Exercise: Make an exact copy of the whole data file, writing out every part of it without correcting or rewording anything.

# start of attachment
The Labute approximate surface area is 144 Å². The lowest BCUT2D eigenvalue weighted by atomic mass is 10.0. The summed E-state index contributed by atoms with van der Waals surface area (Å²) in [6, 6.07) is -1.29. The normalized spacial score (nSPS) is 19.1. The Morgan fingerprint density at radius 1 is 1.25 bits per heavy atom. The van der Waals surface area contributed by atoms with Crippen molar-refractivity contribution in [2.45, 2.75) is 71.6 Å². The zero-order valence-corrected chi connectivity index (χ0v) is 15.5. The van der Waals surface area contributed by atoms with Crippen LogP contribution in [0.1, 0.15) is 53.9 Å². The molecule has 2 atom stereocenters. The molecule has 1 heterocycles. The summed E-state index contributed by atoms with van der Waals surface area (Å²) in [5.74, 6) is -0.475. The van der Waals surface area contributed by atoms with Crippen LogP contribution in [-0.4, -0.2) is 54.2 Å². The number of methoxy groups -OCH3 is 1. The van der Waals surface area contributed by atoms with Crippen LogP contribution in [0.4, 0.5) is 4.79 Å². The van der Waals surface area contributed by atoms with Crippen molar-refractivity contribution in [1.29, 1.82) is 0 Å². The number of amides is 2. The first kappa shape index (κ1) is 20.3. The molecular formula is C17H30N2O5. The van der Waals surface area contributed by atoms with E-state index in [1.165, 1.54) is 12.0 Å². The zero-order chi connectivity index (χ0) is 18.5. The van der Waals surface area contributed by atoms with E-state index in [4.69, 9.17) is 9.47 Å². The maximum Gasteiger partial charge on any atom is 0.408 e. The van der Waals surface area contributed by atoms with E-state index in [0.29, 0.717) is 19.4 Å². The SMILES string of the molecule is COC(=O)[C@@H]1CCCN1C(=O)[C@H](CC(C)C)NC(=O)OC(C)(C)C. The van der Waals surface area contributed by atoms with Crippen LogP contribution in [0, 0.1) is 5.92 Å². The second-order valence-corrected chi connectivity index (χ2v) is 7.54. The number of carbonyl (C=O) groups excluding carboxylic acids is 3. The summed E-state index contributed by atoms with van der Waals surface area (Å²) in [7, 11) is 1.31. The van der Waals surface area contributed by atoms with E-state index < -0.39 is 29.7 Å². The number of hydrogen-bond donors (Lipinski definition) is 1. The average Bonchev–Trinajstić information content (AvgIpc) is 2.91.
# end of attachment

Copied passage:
The Labute approximate surface area is 144 Å². The lowest BCUT2D eigenvalue weighted by atomic mass is 10.0. The summed E-state index contributed by atoms with van der Waals surface area (Å²) in [6, 6.07) is -1.29. The normalized spacial score (nSPS) is 19.1. The Morgan fingerprint density at radius 1 is 1.25 bits per heavy atom. The van der Waals surface area contributed by atoms with Crippen molar-refractivity contribution in [2.45, 2.75) is 71.6 Å². The zero-order valence-corrected chi connectivity index (χ0v) is 15.5. The van der Waals surface area contributed by atoms with Crippen LogP contribution in [0.1, 0.15) is 53.9 Å². The molecule has 2 atom stereocenters. The molecule has 1 heterocycles. The summed E-state index contributed by atoms with van der Waals surface area (Å²) in [5.74, 6) is -0.475. The van der Waals surface area contributed by atoms with Crippen LogP contribution in [-0.4, -0.2) is 54.2 Å². The number of methoxy groups -OCH3 is 1. The van der Waals surface area contributed by atoms with Crippen LogP contribution in [0.4, 0.5) is 4.79 Å². The van der Waals surface area contributed by atoms with Crippen molar-refractivity contribution in [1.29, 1.82) is 0 Å². The number of amides is 2. The first kappa shape index (κ1) is 20.3. The molecular formula is C17H30N2O5. The van der Waals surface area contributed by atoms with E-state index in [1.165, 1.54) is 12.0 Å². The zero-order chi connectivity index (χ0) is 18.5. The van der Waals surface area contributed by atoms with E-state index in [4.69, 9.17) is 9.47 Å². The maximum Gasteiger partial charge on any atom is 0.408 e. The van der Waals surface area contributed by atoms with E-state index in [0.29, 0.717) is 19.4 Å². The SMILES string of the molecule is COC(=O)[C@@H]1CCCN1C(=O)[C@H](CC(C)C)NC(=O)OC(C)(C)C. The van der Waals surface area contributed by atoms with Crippen LogP contribution in [0, 0.1) is 5.92 Å². The second-order valence-corrected chi connectivity index (χ2v) is 7.54. The number of carbonyl (C=O) groups excluding carboxylic acids is 3. The summed E-state index contributed by atoms with van der Waals surface area (Å²) in [7, 11) is 1.31. The van der Waals surface area contributed by atoms with E-state index < -0.39 is 29.7 Å². The number of hydrogen-bond donors (Lipinski definition) is 1. The average Bonchev–Trinajstić information content (AvgIpc) is 2.91.